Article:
By exploring the most complicated ways to do simple tasks, Munroe doesn’t just make things difficult for himself and his readers. As he did so brilliantly in What If?, Munroe invites us to explore the most absurd reaches of the possible. Full of clever infographics and fun illustrations, How To is a delightfully mind-bending way to better understand the science and technology underlying the things we do every day.

4. Between the World and Me by Ta-Nehisi Coates

You may know Ta-Nehisi Coates from his work as a national correspondent and essayist for The Atlantic, but in Between the World and Me, Coates writes a letter to his then adolescent son; a letter focused on race relations in America, what it’s like to grow up Black, and a myriad of other brilliant personal stories and passionate visions for what society could be. It’s a quick, often gut-wrenching read, but Coates’ poetic and powerful prose will keep you turning page after page.

From the publisher:

In a profound work that pivots from the biggest questions about American history and ideals to the most intimate concerns of a father for his son, Ta-Nehisi Coates offers a powerful new framework for understanding our nation’s history and current crisis. Americans have built an empire on the idea of “race,” a falsehood that damages us all but falls most heavily on the bodies of black women and men—bodies exploited through slavery and segregation, and, today, threatened, locked up, and murdered out of all proportion. What is it like to inhabit a black body and find a way to live within it? And how can we all honestly reckon with this fraught history and free ourselves from its burden?

Between the World and Me is Ta-Nehisi Coates’s attempt to answer these questions in a letter to his adolescent son. Coates shares with his son—and readers—the story of his awakening to the truth about his place in the world through a series of revelatory experiences, from Howard University to Civil War battlefields, from the South Side of Chicago to Paris, from his childhood home to the living rooms of mothers whose children’s lives were taken as American plunder. Beautifully woven from personal narrative, reimagined history, and fresh, emotionally charged reportage, Between the World an d Me clearly illuminates the past, bracingly confronts our present, and offers a transcendent vision for a way forward.

5. Love Poems For Married People by John Kenney

John Kenney’s lovely book of humorous and tender poems might be just what you and your partner need to remember that you’re not alone in your weird, mostly one-on-one (or two or five, depending on if you have kids) reality during this time. Kenney’s very real examination of what love means in the age of technology is a much-needed antidote to the ridiculous expectations the media creates for us. It’s also really funny.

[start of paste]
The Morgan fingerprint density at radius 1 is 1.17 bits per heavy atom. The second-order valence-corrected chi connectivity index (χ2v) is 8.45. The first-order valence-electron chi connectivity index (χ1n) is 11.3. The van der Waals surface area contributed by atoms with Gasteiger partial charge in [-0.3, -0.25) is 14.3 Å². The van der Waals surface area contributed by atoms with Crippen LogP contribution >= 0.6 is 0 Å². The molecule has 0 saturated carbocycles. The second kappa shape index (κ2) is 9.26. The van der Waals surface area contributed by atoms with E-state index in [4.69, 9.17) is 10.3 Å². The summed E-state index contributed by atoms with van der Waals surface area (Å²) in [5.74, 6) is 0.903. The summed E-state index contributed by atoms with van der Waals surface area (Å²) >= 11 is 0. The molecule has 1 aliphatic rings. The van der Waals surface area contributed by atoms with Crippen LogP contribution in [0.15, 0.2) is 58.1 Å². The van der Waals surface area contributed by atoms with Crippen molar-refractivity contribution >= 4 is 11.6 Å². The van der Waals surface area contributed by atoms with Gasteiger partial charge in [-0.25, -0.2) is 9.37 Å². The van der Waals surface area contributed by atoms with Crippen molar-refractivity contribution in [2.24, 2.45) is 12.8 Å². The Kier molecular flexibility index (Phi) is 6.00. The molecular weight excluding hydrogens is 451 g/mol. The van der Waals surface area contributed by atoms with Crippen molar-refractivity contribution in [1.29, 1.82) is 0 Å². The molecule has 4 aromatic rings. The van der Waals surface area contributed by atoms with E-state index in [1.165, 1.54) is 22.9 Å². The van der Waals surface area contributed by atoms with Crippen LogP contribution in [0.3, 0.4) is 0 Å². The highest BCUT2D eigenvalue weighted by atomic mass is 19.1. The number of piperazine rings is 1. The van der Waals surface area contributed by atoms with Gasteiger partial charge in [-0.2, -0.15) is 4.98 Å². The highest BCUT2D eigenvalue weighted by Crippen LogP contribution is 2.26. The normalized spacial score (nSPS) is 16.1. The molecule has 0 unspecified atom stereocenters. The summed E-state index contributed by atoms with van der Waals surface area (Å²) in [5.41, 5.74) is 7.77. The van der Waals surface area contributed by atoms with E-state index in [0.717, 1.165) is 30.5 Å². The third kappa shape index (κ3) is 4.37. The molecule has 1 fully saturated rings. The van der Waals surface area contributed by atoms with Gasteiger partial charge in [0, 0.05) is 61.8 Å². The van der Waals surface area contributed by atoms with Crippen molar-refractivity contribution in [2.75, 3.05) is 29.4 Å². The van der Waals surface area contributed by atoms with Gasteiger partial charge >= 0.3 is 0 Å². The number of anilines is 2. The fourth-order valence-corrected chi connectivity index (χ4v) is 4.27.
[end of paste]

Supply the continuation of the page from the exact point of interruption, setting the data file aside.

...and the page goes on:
From the publisher:

Full of brilliant wit, dynamic energy, and a heavy dose of reality, Love Poems for Married People takes the poetic form, turns it upside down and leaves it in the dishwasher to dry. Inspired by one of the most shared New Yorker pieces of all time, this collection captures the reality of life once the spark of a relationship has settled–and hilariously so. With brand new pieces that cover all areas of married life, from parental gripes to dwindling sex lives, Kenney’s wry observations and sharp humor remind us exactly what it’s like to spend the rest of your life with the person you love.


6. Strega Nona by Tomie dePaola

A classic, through and through. Strega Nona (translated into Grandma Witch) is a tale about magic, keeping your word, and—most of all—PASTA! There’s something so comfortable and cozy about Tomie dePaola’s prose and illustrations, it makes you want to wrap yourself up in a warm blanket dream of beautiful Italian towns and cauldrons full of pasta. Strega Nona is a wonderful blast from the past that’ll get everyone in the spirit for Halloween and spaghetti alike.

From the publisher:

From beloved author Tomie dePaola comes the classic, Caldecott Honor–winning story Strega Nona as a resized Classic Board Book!

Strega Nona—“Grandma Witch”—is the source for potions, cures, magic, and comfort in her Calabrian town. Her magical ever-full pasta pot is especially intriguing to hungry Big Anthony. Big Anthony is supposed to look after her house and tend her garden, but one day, when she goes over the mountain to visit Strega Amelia, he recites the magic verse over the pasta pot, with disastrous results.

Feel free to share your favorite books with the Coop community below!

Featured image: @adriana.brito_